Health alert as march of toxic cater­pil­lars gath­ers pace

The Daily Telegraph - - News - By He­lena Hor­ton

TOXIC cater­pil­lars that cause se­vere al­ler­gic re­ac­tions and asthma at­tacks are spread­ing out­side Lon­don, where the pest has been mul­ti­ply­ing in large num­bers.

Ex­perts warned the pub­lic about the larva of the oak pro­ces­sion­ary moth, which sheds poi­sonous hairs that can cause health prob­lems.

The hairs, which are shed when the in­sect be­comes stressed, can cause skin and eye ir­ri­ta­tions, sore throats and breath­ing dif­fi­cul­ties.

The larva can be iden­ti­fied by its dis­tinc­tive long white hairs which con­trast markedly with other shorter hairs and the fact it mainly lives on oak trees, on which it feeds. Un­like other cater­pil­lars, it is not found on fences, walls or sim­i­lar struc­tures.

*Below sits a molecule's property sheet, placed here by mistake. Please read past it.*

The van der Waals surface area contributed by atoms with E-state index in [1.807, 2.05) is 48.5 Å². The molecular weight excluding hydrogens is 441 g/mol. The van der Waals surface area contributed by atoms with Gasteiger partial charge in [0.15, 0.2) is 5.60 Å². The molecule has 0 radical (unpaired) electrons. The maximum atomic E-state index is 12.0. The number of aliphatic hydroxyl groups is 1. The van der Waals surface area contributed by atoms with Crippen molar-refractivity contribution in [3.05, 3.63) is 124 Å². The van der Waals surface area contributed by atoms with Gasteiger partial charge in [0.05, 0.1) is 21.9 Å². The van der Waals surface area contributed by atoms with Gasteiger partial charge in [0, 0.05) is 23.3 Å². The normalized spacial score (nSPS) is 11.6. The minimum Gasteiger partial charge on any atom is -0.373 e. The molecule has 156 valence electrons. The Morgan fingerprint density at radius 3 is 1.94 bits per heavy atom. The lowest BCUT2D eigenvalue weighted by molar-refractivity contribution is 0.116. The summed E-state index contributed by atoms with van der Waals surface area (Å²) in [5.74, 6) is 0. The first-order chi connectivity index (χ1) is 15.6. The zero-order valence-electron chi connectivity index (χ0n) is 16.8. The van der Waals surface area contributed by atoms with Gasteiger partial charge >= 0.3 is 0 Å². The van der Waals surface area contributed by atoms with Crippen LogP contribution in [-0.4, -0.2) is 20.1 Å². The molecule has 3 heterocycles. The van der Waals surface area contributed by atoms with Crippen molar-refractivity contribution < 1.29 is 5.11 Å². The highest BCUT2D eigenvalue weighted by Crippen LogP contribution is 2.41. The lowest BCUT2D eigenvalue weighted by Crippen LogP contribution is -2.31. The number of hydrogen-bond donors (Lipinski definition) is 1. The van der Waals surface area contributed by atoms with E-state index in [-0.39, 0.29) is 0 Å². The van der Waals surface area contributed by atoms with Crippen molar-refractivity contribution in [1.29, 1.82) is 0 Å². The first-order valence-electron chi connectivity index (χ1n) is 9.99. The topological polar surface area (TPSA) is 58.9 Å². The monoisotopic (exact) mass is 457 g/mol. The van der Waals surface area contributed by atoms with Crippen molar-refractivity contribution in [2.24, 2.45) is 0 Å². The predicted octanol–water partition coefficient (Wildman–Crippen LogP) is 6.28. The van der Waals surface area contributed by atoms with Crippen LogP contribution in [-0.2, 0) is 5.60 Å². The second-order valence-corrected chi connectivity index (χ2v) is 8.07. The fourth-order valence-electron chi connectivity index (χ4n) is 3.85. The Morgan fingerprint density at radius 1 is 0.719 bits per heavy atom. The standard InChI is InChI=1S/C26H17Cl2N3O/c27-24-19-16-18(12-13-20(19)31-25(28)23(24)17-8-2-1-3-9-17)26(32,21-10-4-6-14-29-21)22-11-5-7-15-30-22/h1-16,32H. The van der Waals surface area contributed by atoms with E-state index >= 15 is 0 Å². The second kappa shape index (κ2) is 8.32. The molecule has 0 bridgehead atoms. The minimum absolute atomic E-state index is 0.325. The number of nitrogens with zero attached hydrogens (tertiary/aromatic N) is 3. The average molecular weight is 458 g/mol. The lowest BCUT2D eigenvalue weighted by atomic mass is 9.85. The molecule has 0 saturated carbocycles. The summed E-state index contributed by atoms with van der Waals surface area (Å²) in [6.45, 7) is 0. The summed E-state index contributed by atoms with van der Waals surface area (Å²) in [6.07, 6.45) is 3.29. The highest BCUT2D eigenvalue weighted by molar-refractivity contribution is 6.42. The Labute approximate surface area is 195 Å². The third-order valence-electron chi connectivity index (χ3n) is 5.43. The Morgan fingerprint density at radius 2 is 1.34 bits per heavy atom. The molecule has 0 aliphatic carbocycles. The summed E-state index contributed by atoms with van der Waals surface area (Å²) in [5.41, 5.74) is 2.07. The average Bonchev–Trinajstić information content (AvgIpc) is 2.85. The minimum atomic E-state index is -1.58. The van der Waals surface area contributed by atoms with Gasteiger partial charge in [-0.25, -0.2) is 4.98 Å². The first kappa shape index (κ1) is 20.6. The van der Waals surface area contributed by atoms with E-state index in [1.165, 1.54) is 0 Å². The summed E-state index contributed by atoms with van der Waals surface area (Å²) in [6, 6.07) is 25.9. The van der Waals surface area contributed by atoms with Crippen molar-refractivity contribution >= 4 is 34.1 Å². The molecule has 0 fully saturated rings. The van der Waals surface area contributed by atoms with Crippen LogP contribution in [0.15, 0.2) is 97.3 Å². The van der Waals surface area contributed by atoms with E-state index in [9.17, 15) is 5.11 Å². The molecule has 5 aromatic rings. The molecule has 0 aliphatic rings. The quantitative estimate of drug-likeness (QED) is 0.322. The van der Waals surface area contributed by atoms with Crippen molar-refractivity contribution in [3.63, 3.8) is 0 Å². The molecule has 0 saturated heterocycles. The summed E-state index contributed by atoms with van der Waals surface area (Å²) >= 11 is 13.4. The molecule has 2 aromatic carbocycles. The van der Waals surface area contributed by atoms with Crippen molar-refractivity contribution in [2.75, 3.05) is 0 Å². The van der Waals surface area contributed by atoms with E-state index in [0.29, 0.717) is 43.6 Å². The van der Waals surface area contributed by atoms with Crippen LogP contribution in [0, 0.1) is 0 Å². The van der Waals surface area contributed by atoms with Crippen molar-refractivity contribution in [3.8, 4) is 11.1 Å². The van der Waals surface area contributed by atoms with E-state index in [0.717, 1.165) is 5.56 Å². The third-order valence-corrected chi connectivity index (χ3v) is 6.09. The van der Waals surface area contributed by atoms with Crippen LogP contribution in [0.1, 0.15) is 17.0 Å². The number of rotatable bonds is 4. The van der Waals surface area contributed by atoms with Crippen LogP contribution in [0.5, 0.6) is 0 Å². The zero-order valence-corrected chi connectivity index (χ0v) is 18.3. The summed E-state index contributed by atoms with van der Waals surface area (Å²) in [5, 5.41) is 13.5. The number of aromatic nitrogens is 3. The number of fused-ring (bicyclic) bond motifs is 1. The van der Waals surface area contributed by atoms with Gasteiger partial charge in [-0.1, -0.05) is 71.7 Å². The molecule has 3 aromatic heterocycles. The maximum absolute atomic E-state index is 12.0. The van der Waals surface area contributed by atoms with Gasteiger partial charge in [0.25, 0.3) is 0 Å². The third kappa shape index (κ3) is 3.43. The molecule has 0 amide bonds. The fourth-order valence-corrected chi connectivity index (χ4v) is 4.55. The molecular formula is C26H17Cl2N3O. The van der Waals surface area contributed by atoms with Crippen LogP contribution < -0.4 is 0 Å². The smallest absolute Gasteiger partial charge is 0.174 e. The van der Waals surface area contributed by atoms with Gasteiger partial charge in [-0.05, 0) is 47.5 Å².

It was ac­ci­den­tally brought into the UK in 2005 from south­ern Europe, al­most cer­tainly as eggs on live oak plants im­ported from the Con­ti­nent.

Dr Glynn Per­ci­val, from the Bartlett Tree Re­search Lab, told the BBC: “There re­ally has been in­ten­sive man­age­ment regimes put in place, but it is still spread­ing on an an­nual ba­sis. It has now spread beyond the M25, it is just go­ing to spread fur­ther and fur­ther.”

Of­fi­cials have treated oak trees in Rich­mond, west Lon­don, where there is a large con­cen­tra­tion of cater­pil­lars, but this has not quelled the pop­u­la­tion’s rise. Peo­ple have been warned not to touch the cater­pil­lars, but if they ac­ci­den­tally do and start to suf­fer a se­vere al­ler­gic re­ac­tion, they should go to hos­pi­tal or con­tact their doc­tor.

The cater­pil­lars are a threat to oak trees, as they feed on the leaves and can strip trees bare, which makes them weak­ened and vul­ner­a­ble to other threats.

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